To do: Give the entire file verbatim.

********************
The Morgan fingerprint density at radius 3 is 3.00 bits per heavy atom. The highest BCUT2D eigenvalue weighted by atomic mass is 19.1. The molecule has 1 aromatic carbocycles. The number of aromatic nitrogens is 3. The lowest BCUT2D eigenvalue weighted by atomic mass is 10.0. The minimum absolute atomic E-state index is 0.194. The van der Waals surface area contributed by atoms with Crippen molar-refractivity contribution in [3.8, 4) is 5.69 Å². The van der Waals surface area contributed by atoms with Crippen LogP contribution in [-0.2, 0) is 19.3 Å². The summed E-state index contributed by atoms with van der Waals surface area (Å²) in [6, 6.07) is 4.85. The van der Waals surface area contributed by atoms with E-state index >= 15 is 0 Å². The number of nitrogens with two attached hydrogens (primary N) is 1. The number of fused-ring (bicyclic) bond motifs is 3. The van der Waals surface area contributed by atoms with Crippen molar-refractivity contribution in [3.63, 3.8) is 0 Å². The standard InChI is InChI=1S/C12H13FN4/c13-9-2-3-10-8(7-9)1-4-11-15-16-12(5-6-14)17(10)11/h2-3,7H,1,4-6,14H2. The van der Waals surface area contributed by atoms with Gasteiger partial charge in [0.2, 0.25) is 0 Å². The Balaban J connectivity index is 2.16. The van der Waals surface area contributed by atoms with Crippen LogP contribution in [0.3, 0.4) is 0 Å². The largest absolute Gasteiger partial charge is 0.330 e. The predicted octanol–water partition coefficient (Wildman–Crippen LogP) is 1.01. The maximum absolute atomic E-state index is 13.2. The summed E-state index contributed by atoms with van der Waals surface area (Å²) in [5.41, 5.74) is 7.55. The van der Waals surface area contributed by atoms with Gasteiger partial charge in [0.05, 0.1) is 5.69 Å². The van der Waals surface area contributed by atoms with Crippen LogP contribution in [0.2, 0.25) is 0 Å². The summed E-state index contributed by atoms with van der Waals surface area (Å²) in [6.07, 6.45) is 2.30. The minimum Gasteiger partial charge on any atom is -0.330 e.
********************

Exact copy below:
The Morgan fingerprint density at radius 3 is 3.00 bits per heavy atom. The highest BCUT2D eigenvalue weighted by atomic mass is 19.1. The molecule has 1 aromatic carbocycles. The number of aromatic nitrogens is 3. The lowest BCUT2D eigenvalue weighted by atomic mass is 10.0. The minimum absolute atomic E-state index is 0.194. The van der Waals surface area contributed by atoms with Crippen molar-refractivity contribution in [3.8, 4) is 5.69 Å². The van der Waals surface area contributed by atoms with Crippen LogP contribution in [-0.2, 0) is 19.3 Å². The summed E-state index contributed by atoms with van der Waals surface area (Å²) in [6, 6.07) is 4.85. The van der Waals surface area contributed by atoms with E-state index >= 15 is 0 Å². The number of nitrogens with two attached hydrogens (primary N) is 1. The number of fused-ring (bicyclic) bond motifs is 3. The van der Waals surface area contributed by atoms with Crippen molar-refractivity contribution in [3.63, 3.8) is 0 Å². The standard InChI is InChI=1S/C12H13FN4/c13-9-2-3-10-8(7-9)1-4-11-15-16-12(5-6-14)17(10)11/h2-3,7H,1,4-6,14H2. The van der Waals surface area contributed by atoms with Gasteiger partial charge in [0.2, 0.25) is 0 Å². The Balaban J connectivity index is 2.16. The van der Waals surface area contributed by atoms with Crippen LogP contribution in [0.3, 0.4) is 0 Å². The largest absolute Gasteiger partial charge is 0.330 e. The predicted octanol–water partition coefficient (Wildman–Crippen LogP) is 1.01. The maximum absolute atomic E-state index is 13.2. The summed E-state index contributed by atoms with van der Waals surface area (Å²) in [5.41, 5.74) is 7.55. The van der Waals surface area contributed by atoms with Gasteiger partial charge in [0.05, 0.1) is 5.69 Å². The van der Waals surface area contributed by atoms with Crippen LogP contribution in [0.2, 0.25) is 0 Å². The summed E-state index contributed by atoms with van der Waals surface area (Å²) in [6.07, 6.45) is 2.30. The minimum Gasteiger partial charge on any atom is -0.330 e.